Three out of four consumers rate Atol-protection important when booking a holiday, and that presents an opportunity to the trade, says Liam Hodge, head of insight for First Rate Exchange Services
After the turbulent year we have experienced it should come as no surprise to find that consumers are looking for reassurance about many aspects of their holidays abroad.
Reassurance about health scares, about the threat of terrorism, about natural disasters and, no less important, about the security of the holiday itself. As we approach Brexit, and with all the economic and political upheaval that may entail, it’s not surprising that holidaymakers want to know their trip abroad will be protected, and more important, that they won’t be stranded abroad if their operator goes bust.
These are very real worries for holidaymakers in today’s world, and those concerns are reflected in the results of our latest Holiday Confidence Index survey of over 5,000 British consumers.
There may be nothing the travel industry can do to stop the issues – natural and man-made – that have dogged the holiday market in recent times but, and it’s a big but, we can rise to the challenge by increasing customers’ awareness of the ways they can protect themselves and their holiday.
The fact that three-quarters of holidaymakers questioned in the survey rate Atol protection as being important to them reflects their concerns.
In a world perceived as increasingly uncertain, the growth in numbers who consider protection a pre-requisite reveals how opinions have hardened in recent years.
When we asked the same question in the summer of 2014, 68% then rated Atol protection a priority. So this winter’s result is a positive step forward.
It suggests consumers are more aware they need to act responsibly and ensure they cover themselves, especially if they are booking months in advance of travel when any number of things might happen to their tour operator before they depart.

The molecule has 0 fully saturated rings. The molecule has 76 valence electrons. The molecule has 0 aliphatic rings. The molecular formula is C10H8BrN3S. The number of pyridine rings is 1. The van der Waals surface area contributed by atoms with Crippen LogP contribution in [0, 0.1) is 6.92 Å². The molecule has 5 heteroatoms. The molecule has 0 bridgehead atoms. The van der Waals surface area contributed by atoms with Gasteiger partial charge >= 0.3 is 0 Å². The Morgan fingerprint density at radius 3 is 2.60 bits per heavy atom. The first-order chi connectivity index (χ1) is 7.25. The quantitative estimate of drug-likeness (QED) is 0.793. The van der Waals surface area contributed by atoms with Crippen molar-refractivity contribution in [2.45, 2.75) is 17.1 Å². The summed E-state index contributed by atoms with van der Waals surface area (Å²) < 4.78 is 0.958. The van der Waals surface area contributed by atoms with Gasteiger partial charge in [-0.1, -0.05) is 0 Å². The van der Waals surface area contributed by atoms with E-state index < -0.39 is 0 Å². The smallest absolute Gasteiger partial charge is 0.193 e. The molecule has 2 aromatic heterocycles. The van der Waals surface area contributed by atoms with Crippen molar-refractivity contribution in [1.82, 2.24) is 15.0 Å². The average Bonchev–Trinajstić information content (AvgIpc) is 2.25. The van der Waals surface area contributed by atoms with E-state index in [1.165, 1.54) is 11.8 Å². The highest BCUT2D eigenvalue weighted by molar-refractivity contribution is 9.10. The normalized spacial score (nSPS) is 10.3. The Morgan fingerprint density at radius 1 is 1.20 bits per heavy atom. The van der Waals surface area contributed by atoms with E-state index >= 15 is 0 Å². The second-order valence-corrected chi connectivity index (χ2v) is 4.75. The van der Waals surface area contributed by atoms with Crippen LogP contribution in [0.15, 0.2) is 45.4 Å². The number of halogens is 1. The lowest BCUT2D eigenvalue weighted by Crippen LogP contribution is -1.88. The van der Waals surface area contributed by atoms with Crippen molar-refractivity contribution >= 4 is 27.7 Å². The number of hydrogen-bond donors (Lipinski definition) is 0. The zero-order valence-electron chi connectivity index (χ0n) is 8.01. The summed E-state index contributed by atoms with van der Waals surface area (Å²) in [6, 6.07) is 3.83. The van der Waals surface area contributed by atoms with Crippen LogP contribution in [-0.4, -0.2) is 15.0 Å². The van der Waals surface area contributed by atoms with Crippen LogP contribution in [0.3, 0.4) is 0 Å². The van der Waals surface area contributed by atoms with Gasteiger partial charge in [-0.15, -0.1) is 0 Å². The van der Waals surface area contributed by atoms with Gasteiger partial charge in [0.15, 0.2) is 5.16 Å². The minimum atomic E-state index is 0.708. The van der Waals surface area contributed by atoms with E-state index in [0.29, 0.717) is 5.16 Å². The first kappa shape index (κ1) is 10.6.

Unfortunately, it does not paint the full picture. While some people are aware of what Atol protection is and what it covers, there are many who are less well-informed. Just look at those who have come to grief in the recent past, losing both their money and their holiday, when non-Atol affiliated companies failed.
And, while protection is undoubtedly a big concern to Holiday Confidence Index respondents, those same consumers voted by a ratio of 2:1 in favour of booking their own trips abroad independently rather than choosing a package holiday.
Of course, it depends what ‘independently-booked’ means. With the safeguards now in place it may be the way they book their holiday is ring-fenced with protection.
But there remains a risk that while people think they are protected, they book components in such a way as to mean they are not.
City breaks are particularly vulnerable and are now the most-popular type of holiday, according to research by Abta.
A spontaneous, last-minute booking for a weekend trip away often involves buying a flight direct with an airline that is not Atol-protected and matching it with accommodation booked on a hotel’s website. In neither case would holidaymakers get their money back in the event of a problem.
The challenge for agents and operators is to continue to raise awareness and to educate holidaymakers so they can make informed decisions and get the protection they want. There is a great opportunity here for the travel industry to provide the reassurance holidaymakers are looking for and, in doing so, to make itself indispensable in this uncertain age.
The good news is that Britons remain stubbornly attached to the idea of holidaying abroad. Over half of those we questioned plan to travel in the coming year and 45% have already booked their first trip away.
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